I fell in love with P&P after watching the Cyril Coke 1980 version as a teenager. Since then, I've read the book many times. Naturally, I was estatic to hear there would be yet another retelling of my favorite... hmmm... I'd have loved this movie if it weren't for that one little fact-- alas,I've read the book. If you love detail and you've read P&P more than once, you may somewhat loathe this movie. Personally, I prefer watching Bride and Prejudice, or the cute Mormon (no, I'm not Mormon) retelling. At least they don't pretend to be Jane Austen's. Or, even better, watch A&E's version with Colin Firth. It really sets the bar. If you love period films and haven't read the book yet, go ahead and watch this movie. Just don't ruin it for yourself by reading the book too closely. This movie just doesn't seem to understand the England of Jane Austen's Day, and the main characters, sadly, reflect that.

    1 out of 1 people found this review helpful.

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  • Anonymous

    Posted October 1, 2010

    Pathetic and disappointing.

    This is the most UNROMANTIC film I have ever seen. Elizabeth (Knightly), a giggly immature girl from a dirty slovenly household, gains the affections of wealthy Mr. Darcy (Macfadyen), an ill looking man with a grand mansion and not much else. Elizabeth's sister Jane marries Mr. Bingly, a childish effeminate man with nothing to recommend him but his friendliness and wealth. Wow. This one belongs in the vault. I beg you, read the book or watch the BBC/A&E version, and see a real man and a true lady.

    1 out of 2 people found this review helpful.

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  • Anonymous

    Posted October 1, 2010

    Awful

    I thought this version was AWFUL! I cannot believe that Keira Knightley was the leading actress as Lizzie. That giggle of hers has to go, plus her awful acting. I adored the 1995 BBC version. Jennifer Ehle and Colin Firth did an excellent job, plus the miniseries was faithful to the book. I read an article that Keira was afraid that she would mess it up if she starred in this movie, well, she did a darn good job messing it up. All I can say, the movie doesn't deserve one star.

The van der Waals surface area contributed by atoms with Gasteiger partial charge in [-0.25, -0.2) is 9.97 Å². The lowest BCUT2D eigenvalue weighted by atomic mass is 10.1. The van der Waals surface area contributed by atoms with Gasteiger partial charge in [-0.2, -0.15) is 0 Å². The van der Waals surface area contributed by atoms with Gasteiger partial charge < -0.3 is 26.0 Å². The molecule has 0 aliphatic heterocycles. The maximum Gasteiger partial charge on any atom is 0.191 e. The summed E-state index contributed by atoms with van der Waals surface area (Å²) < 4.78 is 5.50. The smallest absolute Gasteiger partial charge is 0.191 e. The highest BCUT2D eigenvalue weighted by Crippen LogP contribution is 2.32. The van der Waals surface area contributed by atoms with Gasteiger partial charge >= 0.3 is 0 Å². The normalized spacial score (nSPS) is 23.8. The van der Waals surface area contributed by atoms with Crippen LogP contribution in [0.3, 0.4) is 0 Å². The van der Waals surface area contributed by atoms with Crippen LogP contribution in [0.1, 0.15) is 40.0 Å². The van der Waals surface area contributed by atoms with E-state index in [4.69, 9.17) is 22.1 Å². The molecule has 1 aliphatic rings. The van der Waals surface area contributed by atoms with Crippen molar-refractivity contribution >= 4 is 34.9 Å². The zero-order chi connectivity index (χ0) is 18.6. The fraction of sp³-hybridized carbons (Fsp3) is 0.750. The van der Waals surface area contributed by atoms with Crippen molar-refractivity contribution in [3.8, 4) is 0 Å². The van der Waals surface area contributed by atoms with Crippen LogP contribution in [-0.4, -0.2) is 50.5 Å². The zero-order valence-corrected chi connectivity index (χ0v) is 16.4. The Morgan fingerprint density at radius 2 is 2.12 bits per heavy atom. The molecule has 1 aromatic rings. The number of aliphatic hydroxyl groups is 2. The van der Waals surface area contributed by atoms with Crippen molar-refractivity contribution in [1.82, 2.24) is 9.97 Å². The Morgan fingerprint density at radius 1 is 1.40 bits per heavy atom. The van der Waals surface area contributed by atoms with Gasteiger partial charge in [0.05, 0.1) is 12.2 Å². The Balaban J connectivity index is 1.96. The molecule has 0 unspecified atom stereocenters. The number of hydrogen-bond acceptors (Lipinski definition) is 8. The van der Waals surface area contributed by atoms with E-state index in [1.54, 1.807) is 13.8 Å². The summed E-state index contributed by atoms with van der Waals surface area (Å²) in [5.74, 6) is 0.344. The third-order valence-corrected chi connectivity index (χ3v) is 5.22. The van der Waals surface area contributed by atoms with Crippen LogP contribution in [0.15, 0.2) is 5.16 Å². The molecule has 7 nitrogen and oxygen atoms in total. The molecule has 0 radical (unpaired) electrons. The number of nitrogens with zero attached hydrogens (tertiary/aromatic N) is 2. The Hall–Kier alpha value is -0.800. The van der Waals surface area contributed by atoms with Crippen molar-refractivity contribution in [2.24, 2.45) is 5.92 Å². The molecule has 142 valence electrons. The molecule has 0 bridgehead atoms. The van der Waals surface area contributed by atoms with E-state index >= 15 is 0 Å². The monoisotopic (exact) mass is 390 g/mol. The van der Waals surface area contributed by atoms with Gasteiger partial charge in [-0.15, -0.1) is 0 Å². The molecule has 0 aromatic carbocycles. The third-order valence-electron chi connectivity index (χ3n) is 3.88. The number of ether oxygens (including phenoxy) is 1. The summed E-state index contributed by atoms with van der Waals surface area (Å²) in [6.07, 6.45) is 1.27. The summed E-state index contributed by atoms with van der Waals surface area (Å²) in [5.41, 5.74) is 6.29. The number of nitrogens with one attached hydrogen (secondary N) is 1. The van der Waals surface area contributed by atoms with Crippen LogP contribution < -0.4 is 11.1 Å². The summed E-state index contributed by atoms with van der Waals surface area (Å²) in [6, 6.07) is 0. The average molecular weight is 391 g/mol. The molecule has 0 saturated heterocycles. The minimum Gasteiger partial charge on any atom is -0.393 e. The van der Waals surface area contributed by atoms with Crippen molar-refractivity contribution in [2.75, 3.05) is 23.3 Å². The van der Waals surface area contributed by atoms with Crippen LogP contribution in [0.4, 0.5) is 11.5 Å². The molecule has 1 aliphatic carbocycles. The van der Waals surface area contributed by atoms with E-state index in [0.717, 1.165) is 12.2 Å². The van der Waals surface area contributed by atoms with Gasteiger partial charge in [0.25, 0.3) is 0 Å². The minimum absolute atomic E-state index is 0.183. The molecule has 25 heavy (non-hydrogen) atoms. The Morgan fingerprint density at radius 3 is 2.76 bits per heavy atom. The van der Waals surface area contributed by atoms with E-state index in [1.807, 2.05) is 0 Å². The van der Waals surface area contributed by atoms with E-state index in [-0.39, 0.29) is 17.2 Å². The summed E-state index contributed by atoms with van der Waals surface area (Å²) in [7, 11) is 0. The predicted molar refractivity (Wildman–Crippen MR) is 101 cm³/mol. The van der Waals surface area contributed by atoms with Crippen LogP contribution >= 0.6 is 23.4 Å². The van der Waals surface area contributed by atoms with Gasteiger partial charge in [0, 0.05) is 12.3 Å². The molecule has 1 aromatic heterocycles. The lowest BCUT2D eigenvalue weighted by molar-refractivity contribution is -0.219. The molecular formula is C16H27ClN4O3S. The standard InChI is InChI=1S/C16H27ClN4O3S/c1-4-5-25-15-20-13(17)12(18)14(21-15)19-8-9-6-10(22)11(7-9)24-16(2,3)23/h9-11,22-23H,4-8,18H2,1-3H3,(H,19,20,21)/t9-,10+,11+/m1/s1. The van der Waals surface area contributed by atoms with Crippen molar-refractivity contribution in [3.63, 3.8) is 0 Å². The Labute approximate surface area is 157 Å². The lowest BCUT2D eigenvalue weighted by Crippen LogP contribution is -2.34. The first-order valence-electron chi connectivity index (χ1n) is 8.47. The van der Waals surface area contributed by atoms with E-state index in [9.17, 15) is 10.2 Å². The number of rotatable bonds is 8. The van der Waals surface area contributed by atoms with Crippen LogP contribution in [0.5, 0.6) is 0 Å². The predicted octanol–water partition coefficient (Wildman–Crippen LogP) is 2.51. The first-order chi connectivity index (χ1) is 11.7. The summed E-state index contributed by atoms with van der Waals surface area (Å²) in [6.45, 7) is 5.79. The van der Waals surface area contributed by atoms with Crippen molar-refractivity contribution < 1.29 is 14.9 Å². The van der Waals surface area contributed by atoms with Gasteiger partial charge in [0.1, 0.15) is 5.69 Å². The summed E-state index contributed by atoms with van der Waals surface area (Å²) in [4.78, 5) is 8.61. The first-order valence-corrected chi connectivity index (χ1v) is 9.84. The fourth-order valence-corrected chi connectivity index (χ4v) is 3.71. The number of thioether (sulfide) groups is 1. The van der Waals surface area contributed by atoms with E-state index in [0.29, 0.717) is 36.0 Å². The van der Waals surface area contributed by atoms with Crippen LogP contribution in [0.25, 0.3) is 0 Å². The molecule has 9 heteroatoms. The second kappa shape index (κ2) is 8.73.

1 out of 2 people found this review helpful.

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  • Anonymous

    Posted October 1, 2010

    An utter disappointment

    I thought I was going to see an adaptation that was fresh, but added something to our point of view. Unfortunately, so much was cut from the original plot that the story suffers.
    Sorry, but Ms. Knightley fails to do much for the role. Mr. MacFadyen is good, but doesn't have enough time to show how he changes.
    See the 1995 version.

    0 out of 1 people found this review helpful.

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  • Anonymous

    Posted October 1, 2010

    Horrible rendition of this classic story

    This was a horrible rendition of the book. It didn't follow the story accurately and the characters were poorly portrayed - they lacked that depth and personality that clearly defines them. The movie was rather dry and boring, with little emotion displayed. I do not recommend this film... especially not as an accurate depiction of this timeless story. If you a true Jane Austin fan, or just enjoy the book, the best representation of this classic story is the BBC one.

    0 out of 1 people found this review helpful.

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  • Anonymous

    Posted February 1, 2010

    No text was provided for this review.

  • Anonymous

    Posted May 11, 2010

    No text was provided for this review.